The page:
In Cameroon, we all had private rooms. But because there wasn’t enough space here, we were supposed to share rooms. That was all made clear before the trip and I had no problem with it.

I was supposed to share a room with the tour guide and the only old lady, actually the only woman on the whole trip, but she got very upset and started to cry. I think that she had been raped in the past and by no means did she want to be in the same room as me, so that made me really feel like a rapist.

In the end, they organized a solution for her, and I went with another guy to share a room. It was actually two conjoined rooms, and we each had our own bed. We only had to share the bathroom with each other, which was pretty cool, considering the remoteness of the location.

Visiting the Baï

We would stay at the lodge for four nights, where there was good food and nice views of the river below.

While I didn’t enjoy hours of traveling by canoe on the river, it sure was beautiful just to look at.

On the first day, we didn’t do too much. We just chilled and enjoyed the lodge and its surroundings. For the next two days, the group basically had alternating programs. Half of the group went to the Baï, while the others went to see the gorillas. I went to the Baï on the first day, saw the gorillas on the second, and on the third day we could do either one, so I chose to go back to see the Baï again.

So what is a Baï? Basically, they are special forest clearings in the rainforest. There’s a lot of jungle there, but there are also some grasslands with a lot of mud where the elephants, buffaloes, and other animals like to gather. We took an hour hike through the forest to the first clearing, where they have a watchtower. We spent several hours at the watchtower, just relaxing and watching the elephants.

Looking down at the elephants from the watchtower

On the way to the Baï, we had to cross some small streams, and we had to be a bit careful because there were elephants around, which could be quite dangerous. We had our guide with us, and at some point, we had to evade the elephants.

These are not the kind of guys that you want to get into a fight with.

In the end, we had a great view of the wildlife with many birds, elephants, and a couple of buffaloes.

A beautiful bird looking down over the view below

We sat there for hours and enjoyed watching the animals. It was just fascinating to see the big and small elephants in their natural habitat. I got bored after a while and went to my Kindle ebook reader to read some books, but some guys in the group just wanted to watch and watch and watch.

Buffaloes in the Baï

After something like five hours there, we finally headed back and walked through the jungle again to get to the camp.

Wild Animals

The next day, we went to another part of the Dzanga-Sangha National Park in the western part of the Central African Republic. Dzanga-Sangha is famous for having western lowland gorillas, and it’s probably the cheapest permit you can get to see gorillas in the wild. We actually had to get a covid test before we could enter because gorillas can easily catch human diseases, so people had to wear masks around them even before the pandemic. We all took covid tests, which were luckily negative, so we got to see the gorillas.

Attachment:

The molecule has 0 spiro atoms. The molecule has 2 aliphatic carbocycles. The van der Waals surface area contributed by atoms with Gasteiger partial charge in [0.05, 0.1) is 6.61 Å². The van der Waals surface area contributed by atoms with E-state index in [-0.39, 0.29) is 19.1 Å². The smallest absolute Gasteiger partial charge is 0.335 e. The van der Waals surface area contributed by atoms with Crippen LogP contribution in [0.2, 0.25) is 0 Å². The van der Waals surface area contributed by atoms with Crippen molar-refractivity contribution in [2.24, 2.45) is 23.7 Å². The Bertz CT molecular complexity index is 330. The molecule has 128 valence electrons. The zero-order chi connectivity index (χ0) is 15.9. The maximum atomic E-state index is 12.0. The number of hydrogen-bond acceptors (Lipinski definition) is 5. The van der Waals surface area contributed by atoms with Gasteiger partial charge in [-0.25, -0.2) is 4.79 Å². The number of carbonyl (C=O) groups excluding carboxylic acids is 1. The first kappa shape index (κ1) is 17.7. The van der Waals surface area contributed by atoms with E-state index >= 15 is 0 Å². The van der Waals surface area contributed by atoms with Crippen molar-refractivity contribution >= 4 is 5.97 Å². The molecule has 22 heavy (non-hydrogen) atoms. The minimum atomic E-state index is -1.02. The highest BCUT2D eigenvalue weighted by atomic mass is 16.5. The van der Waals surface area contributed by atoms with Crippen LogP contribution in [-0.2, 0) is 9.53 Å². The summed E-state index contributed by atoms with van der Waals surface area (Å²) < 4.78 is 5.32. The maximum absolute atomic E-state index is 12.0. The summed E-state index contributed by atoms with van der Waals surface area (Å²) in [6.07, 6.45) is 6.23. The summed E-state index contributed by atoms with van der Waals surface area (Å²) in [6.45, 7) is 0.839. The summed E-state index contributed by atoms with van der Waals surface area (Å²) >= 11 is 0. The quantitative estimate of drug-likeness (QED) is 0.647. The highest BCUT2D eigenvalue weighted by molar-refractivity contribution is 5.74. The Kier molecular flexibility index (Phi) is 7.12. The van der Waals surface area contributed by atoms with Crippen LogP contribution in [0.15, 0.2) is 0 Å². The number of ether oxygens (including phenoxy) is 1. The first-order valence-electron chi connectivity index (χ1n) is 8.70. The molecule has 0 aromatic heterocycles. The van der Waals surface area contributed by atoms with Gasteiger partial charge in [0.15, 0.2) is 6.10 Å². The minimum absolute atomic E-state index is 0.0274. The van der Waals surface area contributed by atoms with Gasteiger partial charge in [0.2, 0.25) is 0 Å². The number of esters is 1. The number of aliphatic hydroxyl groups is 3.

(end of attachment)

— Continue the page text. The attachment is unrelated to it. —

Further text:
It was amazing to see this big guy in his natural habitat.

I think there were eight or ten people going that day, and only four were allowed to be with the gorillas at a time. These gorillas are habituated. In the wild, gorillas are very shy and will run away from people, but habituated gorillas have been around humans for a number of years, so they will go on with their daily lives and basically ignore us.

This is how it looks to get ignored by a habituated gorilla 🙊

While the first four people went to see the gorillas, the rest of us went tracking the mangabeys, a kind of primate that is quite rare. We tracked them for around an hour through the jungle, and it was a pretty cool experience seeing them up in the trees. We enjoyed following them around the jungle.

A wild mangabey

Then it was our turn to see the gorillas, which was quite an adventure, as we trekked through the forest and got wet in some streams along the way. The gorillas moved quite quickly through the jungle, but we followed them over some hills and had a great experience watching them.

Hanging out with a few of our distant relatives

We saw everything from small gorillas to very large silverbacks. It was my first experience seeing gorillas since the mountain gorillas I had seen in Congo. It was pretty cool, although I’ve gotten to encounter gorillas a few times already since then.

A cute little gorilla

Lowland gorillas are a bit smaller, and much more populous than mountain gorillas, but still impressive. I really enjoyed being in their presence. 😁

It was cool to see these gorillas up close!

After a while, we went back and had to wait for the mangabey group, which took quite a while to return because the mangabeys had run away. Then we went back to camp and did our usual stuff. We had no internet, but I used the time to work on some offline projects.

Bye Baï

The next day I would return to the Baï again. Some other people from the group went to the nearby village called Bayanga. We also took a brief drive through it, but there wasn’t much to see, just a relatively civilized, peaceful Central African village.

As the CAR is still in civil war, it’s quite insecure, but this part of the national park is pretty peaceful and we had no issues there, although we always had rangers with weapons with us.

If only the rest of the country was as peaceful as it is here…